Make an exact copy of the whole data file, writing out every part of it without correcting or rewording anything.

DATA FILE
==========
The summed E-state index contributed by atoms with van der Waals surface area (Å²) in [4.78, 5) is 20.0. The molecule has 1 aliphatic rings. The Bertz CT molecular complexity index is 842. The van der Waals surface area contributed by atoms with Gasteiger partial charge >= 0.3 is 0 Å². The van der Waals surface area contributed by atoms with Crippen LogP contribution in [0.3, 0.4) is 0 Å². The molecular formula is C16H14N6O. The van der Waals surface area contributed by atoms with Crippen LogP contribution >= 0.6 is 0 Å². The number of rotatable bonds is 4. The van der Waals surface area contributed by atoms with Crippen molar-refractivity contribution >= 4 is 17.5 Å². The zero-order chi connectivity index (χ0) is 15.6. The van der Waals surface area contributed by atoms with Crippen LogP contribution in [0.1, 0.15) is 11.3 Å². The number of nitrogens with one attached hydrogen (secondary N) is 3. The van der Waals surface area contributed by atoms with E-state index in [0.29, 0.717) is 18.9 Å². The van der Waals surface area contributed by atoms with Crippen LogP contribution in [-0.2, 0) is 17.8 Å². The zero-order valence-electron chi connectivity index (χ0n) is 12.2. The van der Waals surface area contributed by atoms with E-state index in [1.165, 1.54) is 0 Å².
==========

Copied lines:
The summed E-state index contributed by atoms with van der Waals surface area (Å²) in [4.78, 5) is 20.0. The molecule has 1 aliphatic rings. The Bertz CT molecular complexity index is 842. The van der Waals surface area contributed by atoms with Gasteiger partial charge >= 0.3 is 0 Å². The van der Waals surface area contributed by atoms with Crippen LogP contribution in [0.3, 0.4) is 0 Å². The molecular formula is C16H14N6O. The van der Waals surface area contributed by atoms with Crippen LogP contribution >= 0.6 is 0 Å². The number of rotatable bonds is 4. The van der Waals surface area contributed by atoms with Crippen molar-refractivity contribution >= 4 is 17.5 Å². The zero-order chi connectivity index (χ0) is 15.6. The van der Waals surface area contributed by atoms with Crippen LogP contribution in [0.1, 0.15) is 11.3 Å². The number of nitrogens with one attached hydrogen (secondary N) is 3. The van der Waals surface area contributed by atoms with E-state index in [0.29, 0.717) is 18.9 Å². The van der Waals surface area contributed by atoms with Crippen LogP contribution in [-0.2, 0) is 17.8 Å². The zero-order valence-electron chi connectivity index (χ0n) is 12.2. The van der Waals surface area contributed by atoms with E-state index in [1.165, 1.54) is 0 Å².